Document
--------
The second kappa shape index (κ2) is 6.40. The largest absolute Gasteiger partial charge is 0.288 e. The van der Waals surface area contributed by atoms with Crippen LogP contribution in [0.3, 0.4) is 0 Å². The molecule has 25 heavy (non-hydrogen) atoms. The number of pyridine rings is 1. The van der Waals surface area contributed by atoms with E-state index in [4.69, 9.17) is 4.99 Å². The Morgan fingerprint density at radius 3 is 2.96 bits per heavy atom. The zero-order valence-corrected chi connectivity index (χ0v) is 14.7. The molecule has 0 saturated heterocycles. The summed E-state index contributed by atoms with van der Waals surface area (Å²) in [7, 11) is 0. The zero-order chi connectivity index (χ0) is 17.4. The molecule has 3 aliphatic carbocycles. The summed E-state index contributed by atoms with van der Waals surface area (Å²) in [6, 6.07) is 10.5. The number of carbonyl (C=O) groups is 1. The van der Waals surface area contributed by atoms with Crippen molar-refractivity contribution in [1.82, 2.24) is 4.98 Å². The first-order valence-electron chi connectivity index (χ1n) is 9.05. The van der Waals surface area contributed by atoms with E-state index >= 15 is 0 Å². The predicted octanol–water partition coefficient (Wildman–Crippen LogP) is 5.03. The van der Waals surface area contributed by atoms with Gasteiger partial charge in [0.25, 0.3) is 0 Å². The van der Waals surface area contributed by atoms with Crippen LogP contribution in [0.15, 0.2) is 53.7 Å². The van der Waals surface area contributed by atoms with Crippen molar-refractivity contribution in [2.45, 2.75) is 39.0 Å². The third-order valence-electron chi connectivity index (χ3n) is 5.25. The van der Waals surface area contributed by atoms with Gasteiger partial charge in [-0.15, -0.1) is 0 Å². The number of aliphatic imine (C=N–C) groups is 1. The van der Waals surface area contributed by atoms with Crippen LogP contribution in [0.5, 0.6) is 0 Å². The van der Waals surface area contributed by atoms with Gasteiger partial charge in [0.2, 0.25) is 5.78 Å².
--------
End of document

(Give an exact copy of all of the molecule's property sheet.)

The second kappa shape index (κ2) is 6.40. The largest absolute Gasteiger partial charge is 0.288 e. The van der Waals surface area contributed by atoms with Crippen LogP contribution in [0.3, 0.4) is 0 Å². The molecule has 25 heavy (non-hydrogen) atoms. The number of pyridine rings is 1. The van der Waals surface area contributed by atoms with E-state index in [4.69, 9.17) is 4.99 Å². The Morgan fingerprint density at radius 3 is 2.96 bits per heavy atom. The zero-order valence-corrected chi connectivity index (χ0v) is 14.7. The molecule has 0 saturated heterocycles. The summed E-state index contributed by atoms with van der Waals surface area (Å²) in [7, 11) is 0. The zero-order chi connectivity index (χ0) is 17.4. The molecule has 3 aliphatic carbocycles. The summed E-state index contributed by atoms with van der Waals surface area (Å²) in [6, 6.07) is 10.5. The number of carbonyl (C=O) groups is 1. The van der Waals surface area contributed by atoms with Crippen molar-refractivity contribution in [1.82, 2.24) is 4.98 Å². The first-order valence-electron chi connectivity index (χ1n) is 9.05. The van der Waals surface area contributed by atoms with E-state index >= 15 is 0 Å². The predicted octanol–water partition coefficient (Wildman–Crippen LogP) is 5.03. The van der Waals surface area contributed by atoms with Gasteiger partial charge in [0.25, 0.3) is 0 Å². The van der Waals surface area contributed by atoms with Crippen LogP contribution in [0.15, 0.2) is 53.7 Å². The van der Waals surface area contributed by atoms with Crippen molar-refractivity contribution in [2.45, 2.75) is 39.0 Å². The third-order valence-electron chi connectivity index (χ3n) is 5.25. The van der Waals surface area contributed by atoms with Gasteiger partial charge in [-0.15, -0.1) is 0 Å². The number of aliphatic imine (C=N–C) groups is 1. The van der Waals surface area contributed by atoms with Crippen LogP contribution in [0.5, 0.6) is 0 Å². The van der Waals surface area contributed by atoms with Gasteiger partial charge in [0.2, 0.25) is 5.78 Å².